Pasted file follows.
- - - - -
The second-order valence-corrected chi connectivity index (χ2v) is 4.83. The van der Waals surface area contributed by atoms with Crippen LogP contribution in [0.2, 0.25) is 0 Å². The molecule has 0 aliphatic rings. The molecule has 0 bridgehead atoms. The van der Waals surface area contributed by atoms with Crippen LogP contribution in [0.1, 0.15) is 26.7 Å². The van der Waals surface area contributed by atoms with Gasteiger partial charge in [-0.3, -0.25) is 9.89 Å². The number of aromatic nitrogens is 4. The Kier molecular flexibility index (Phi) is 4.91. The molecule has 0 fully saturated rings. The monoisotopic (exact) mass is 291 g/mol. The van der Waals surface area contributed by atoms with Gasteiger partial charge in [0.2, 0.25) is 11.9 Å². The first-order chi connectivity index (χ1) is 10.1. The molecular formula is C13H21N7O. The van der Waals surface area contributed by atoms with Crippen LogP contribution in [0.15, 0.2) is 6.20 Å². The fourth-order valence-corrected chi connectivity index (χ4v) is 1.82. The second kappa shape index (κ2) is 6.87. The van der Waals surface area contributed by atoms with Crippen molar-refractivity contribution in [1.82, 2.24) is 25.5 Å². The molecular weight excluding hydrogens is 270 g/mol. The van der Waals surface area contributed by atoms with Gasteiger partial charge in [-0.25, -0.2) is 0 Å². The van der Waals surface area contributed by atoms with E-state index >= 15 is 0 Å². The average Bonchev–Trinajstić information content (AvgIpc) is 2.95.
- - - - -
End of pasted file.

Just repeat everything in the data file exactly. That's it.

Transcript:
The second-order valence-corrected chi connectivity index (χ2v) is 4.83. The van der Waals surface area contributed by atoms with Crippen LogP contribution in [0.2, 0.25) is 0 Å². The molecule has 0 aliphatic rings. The molecule has 0 bridgehead atoms. The van der Waals surface area contributed by atoms with Crippen LogP contribution in [0.1, 0.15) is 26.7 Å². The van der Waals surface area contributed by atoms with Gasteiger partial charge in [-0.3, -0.25) is 9.89 Å². The number of aromatic nitrogens is 4. The Kier molecular flexibility index (Phi) is 4.91. The molecule has 0 fully saturated rings. The monoisotopic (exact) mass is 291 g/mol. The van der Waals surface area contributed by atoms with Gasteiger partial charge in [0.2, 0.25) is 11.9 Å². The first-order chi connectivity index (χ1) is 10.1. The molecular formula is C13H21N7O. The van der Waals surface area contributed by atoms with Crippen LogP contribution in [0.15, 0.2) is 6.20 Å². The fourth-order valence-corrected chi connectivity index (χ4v) is 1.82. The second kappa shape index (κ2) is 6.87. The van der Waals surface area contributed by atoms with Crippen molar-refractivity contribution in [1.82, 2.24) is 25.5 Å². The molecular weight excluding hydrogens is 270 g/mol. The van der Waals surface area contributed by atoms with Gasteiger partial charge in [-0.25, -0.2) is 0 Å². The van der Waals surface area contributed by atoms with E-state index >= 15 is 0 Å². The average Bonchev–Trinajstić information content (AvgIpc) is 2.95.